Monday, June 15, 2015

Victor Hugo


Victor Hugo is probably most well known for being the author of Les Miserables, though The Hunchback of Notre Dame is a pretty famous title, too. But in France, he is much more of a huge deal than that. Not only did he write many more things and was acclaimed as a great author during his lifetime, he was also an enormous cultural and political influencer of his time. Of course, as usual, Wikipedia has all the details

For instance, it was actually his novel that turned Notre Dame into the tourist attraction it is today, and the swelling numbers of those first visitors is what got the structure repaired and maintained. It was in quite the state of disrepair at that time.

The novel was also the inspiration for at least one painting, which is now hanging in the building that was his home.

He was also a fierce advocate for copyright law, which was not actually a thing when he began writing. And though that was one of the first issues he fought strongly for, there were enough others he cared about that he finally ran for office, and was elected.

Though he was not as successful in politics in the latter part of his life as when he first became involved, Victor Hugo definitely had a significant and long lasting impact on France. So a street where he lived was named after him, and his home is testament to his importance.










There are busts and paintings of him. One of the busts is by Rodin, but it is set in front of a window, so much of the detail is lost in this photo.









There is a painting of him and his son.


There is a painting of him on his deathbed. That is actually the title of the painting. Victor Hugo on his deathbed. Did they actually allow someone to come in and do sketches as he lay dying? Because that's definitely his room. I was in it, and it looks the same. Or...is it him, after he died? Not a use of the word deathbed as I know it, but probably more accurate, and those flowers...


And still creepy to have someone sitting there drawing, or painting, as people came to pay their respects.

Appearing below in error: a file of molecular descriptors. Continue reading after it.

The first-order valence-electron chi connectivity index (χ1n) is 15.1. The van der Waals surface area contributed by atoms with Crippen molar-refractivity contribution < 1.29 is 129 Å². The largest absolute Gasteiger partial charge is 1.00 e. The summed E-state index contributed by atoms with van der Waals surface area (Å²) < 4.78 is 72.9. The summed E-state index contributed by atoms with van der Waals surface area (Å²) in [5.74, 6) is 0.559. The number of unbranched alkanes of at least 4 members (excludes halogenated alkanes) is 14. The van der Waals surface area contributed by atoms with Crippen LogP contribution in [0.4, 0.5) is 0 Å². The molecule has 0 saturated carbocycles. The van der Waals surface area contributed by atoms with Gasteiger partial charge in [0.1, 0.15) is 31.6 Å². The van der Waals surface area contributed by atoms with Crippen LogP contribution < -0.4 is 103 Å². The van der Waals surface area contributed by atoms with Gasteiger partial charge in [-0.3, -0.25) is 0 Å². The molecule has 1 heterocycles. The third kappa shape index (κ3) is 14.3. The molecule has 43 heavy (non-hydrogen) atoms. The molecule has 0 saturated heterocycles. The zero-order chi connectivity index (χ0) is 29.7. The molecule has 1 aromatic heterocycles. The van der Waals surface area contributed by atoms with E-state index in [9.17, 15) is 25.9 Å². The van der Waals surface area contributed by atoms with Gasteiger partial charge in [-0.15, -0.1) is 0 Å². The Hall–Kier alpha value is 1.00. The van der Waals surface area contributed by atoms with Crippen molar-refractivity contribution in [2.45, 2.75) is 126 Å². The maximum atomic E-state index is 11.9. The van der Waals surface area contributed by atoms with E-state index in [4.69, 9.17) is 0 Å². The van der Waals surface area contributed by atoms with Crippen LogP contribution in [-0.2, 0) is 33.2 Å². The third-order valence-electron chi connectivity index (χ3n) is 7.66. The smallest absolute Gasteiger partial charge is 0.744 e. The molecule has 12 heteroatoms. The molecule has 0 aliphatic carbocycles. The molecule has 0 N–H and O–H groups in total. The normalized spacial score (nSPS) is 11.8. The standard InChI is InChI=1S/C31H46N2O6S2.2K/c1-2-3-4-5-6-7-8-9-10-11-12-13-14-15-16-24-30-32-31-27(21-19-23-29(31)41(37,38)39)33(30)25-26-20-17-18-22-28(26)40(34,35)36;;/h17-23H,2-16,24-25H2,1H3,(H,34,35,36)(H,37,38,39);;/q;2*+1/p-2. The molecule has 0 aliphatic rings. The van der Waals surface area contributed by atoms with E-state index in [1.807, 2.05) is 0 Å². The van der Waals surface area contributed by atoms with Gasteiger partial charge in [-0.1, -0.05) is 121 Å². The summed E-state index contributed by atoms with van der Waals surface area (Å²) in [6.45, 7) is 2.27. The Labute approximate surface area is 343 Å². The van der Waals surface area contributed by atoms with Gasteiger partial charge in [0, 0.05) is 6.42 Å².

And look, another painting of him in bed, hanging above the chests. Dead or Alive? And regardless of which, just how many people did they let in there with sketchpads? The room is not that big, trust me.


The whole house was not available to the public, just the main rooms. An anteroom, a couple of parlors, the dining room and his bedroom. A  smaller room, probably a study, was under repair when I went.

And it was not entirely furnished as it was during his lifetime. The bedroom and dining room looked the most intact, but the others were just used to hold pictures and other decor items that were presumably brought in from the rest of the house. 

There was one room that held so many different prints and patterns, I would be surprised to find that they had always lived together. On the other hand, the dining room was a riot of pattern that was clearly all put together on purpose. So I could be wrong about the other room.

 
It did have some very nice pieces of furniture in it, though. And I did like his bedroom, all done up in red, also with exquisite pieces of furniture.

And I liked the stairwell, it's not a size I've seen before. There are the magnificent ones in palaces and stately houses, and the cramped to claustrophobic ones we see in normal family houses. So this must be what the staircase is like in a well off, but not aristocratic, home. 

I would have preferred seeing at least another floor or two, but all in all, I did enjoy seeing what I found there. Plus, it is right on the Place de Vosges, which is a nice garden square. And the weather was beautiful, so it was a very nice place to visit.

Also, it's free to see the home, even when there are temporary exhibitions that require admission fees. So I think it's well worth a visit.

I love that so many of the museums in Europe are free or cost very little. There are so many things to see, it's nice to be able to do so cheaply. There is another one in Paris that was free, the Carnavalet. It was one of my absolute favorites, and will get its own post soon.

In the meantime, I just realized that I never posted about my visit to Bath, which is a very close second to Paris as my favorite happy place. So that's coming up next.

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